Note: Subnet rental must be economically viable for the Internet Computer, including that it must be guaranteed that a subnet that is specifically created for the intention to be rented, with specific properties regarding node providers, data centers, and decentralization, generates rent for the defined initial duration and is not abandoned by the tenant a short time after being rented out. For this reason, the proposal above mandates a prepayment of the rent for the subnet upfront to cover the subnet cost for this initial period.

NNS proposal for renting the subnet

The following steps include the tenant making an NNS proposal for renting the subnet and the actions triggered by this proposal as outlined next.

  • The prospective tenant makes a payment to the subaccount derived from their principal and the subnet id.
  • They create a subnet rental request NNS proposal (this is a new proposal type), containing their principal, a list of other principals to be whitelisted and the subnet id of the subnet to be rented.
  • The governance canister validates the proposal by checking that no other proposal of this type exists.
  • The proposal is opened up for a community vote.
  • After the community vote, the proposal executes code on the SRC:
    • If the community rejects the proposal or the proposal is invalid due to a bad subnet ID or insufficient funds, the request is archived as rejected and the rejected tenant can call a refund method on the SRC.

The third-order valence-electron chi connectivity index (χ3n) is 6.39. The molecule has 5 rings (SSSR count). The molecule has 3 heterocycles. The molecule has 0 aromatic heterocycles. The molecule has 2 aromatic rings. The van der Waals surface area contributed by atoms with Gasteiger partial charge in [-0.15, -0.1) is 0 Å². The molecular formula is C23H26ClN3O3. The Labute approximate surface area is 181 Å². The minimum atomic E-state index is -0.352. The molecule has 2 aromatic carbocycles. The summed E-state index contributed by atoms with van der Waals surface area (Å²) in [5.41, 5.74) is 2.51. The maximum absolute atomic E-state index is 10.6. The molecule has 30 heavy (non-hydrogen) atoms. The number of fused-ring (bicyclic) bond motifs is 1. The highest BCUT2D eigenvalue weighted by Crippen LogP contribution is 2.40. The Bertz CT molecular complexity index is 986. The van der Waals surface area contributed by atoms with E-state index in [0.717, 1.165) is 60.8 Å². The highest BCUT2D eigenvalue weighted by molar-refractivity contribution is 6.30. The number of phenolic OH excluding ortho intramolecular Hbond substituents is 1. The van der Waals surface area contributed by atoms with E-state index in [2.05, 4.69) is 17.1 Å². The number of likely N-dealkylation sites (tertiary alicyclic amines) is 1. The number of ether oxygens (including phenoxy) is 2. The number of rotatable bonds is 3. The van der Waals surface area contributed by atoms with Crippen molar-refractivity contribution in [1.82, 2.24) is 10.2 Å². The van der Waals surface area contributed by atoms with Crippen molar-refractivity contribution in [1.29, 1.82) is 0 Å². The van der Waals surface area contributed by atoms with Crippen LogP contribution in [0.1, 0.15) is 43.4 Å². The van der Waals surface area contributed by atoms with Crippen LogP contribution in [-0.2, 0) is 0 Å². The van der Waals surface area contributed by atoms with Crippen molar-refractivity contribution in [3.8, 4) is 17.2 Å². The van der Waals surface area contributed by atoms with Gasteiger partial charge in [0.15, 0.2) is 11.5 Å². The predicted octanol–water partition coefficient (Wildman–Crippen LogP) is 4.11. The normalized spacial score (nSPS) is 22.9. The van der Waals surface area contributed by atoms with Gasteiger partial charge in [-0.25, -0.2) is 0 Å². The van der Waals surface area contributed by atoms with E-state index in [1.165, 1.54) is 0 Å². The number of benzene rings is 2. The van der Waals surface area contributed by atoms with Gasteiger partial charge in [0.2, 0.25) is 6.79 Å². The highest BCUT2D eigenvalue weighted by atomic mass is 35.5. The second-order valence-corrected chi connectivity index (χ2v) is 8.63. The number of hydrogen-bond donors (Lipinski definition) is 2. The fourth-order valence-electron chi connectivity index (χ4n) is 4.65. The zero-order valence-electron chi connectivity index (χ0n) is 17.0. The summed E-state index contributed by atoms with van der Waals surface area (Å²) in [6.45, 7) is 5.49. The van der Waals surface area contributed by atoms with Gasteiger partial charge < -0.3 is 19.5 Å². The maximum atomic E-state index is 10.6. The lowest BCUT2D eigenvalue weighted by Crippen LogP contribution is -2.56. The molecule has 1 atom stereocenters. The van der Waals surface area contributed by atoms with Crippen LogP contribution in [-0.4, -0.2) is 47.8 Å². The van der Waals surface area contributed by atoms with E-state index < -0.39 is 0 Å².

• If the community adopts the proposal, the SRC performs the following actions:
      • The SRC calls an existing method on the CMC (Cycles Minting Canister) to whitelist the tenant principal to be allowed to deploy canisters on the rented subnet.
      • The SRC creates and persists the rental agreement, and starts the billing process.

From this point on, the tenant principal has the sole authority to deploy, run, and manage canisters on the subnet.


Billing for the initial rental period

At the start of the billing phase for the rental agreement, the initial deposit is transferred to another subaccount, derived from the subnet id only. It is now no longer refundable and will start to be burned.

Billing after the initial rental period

A subnet that can be rented is assigned some additional parameters related to subnet renting during its creation; examples for those parameters are given next: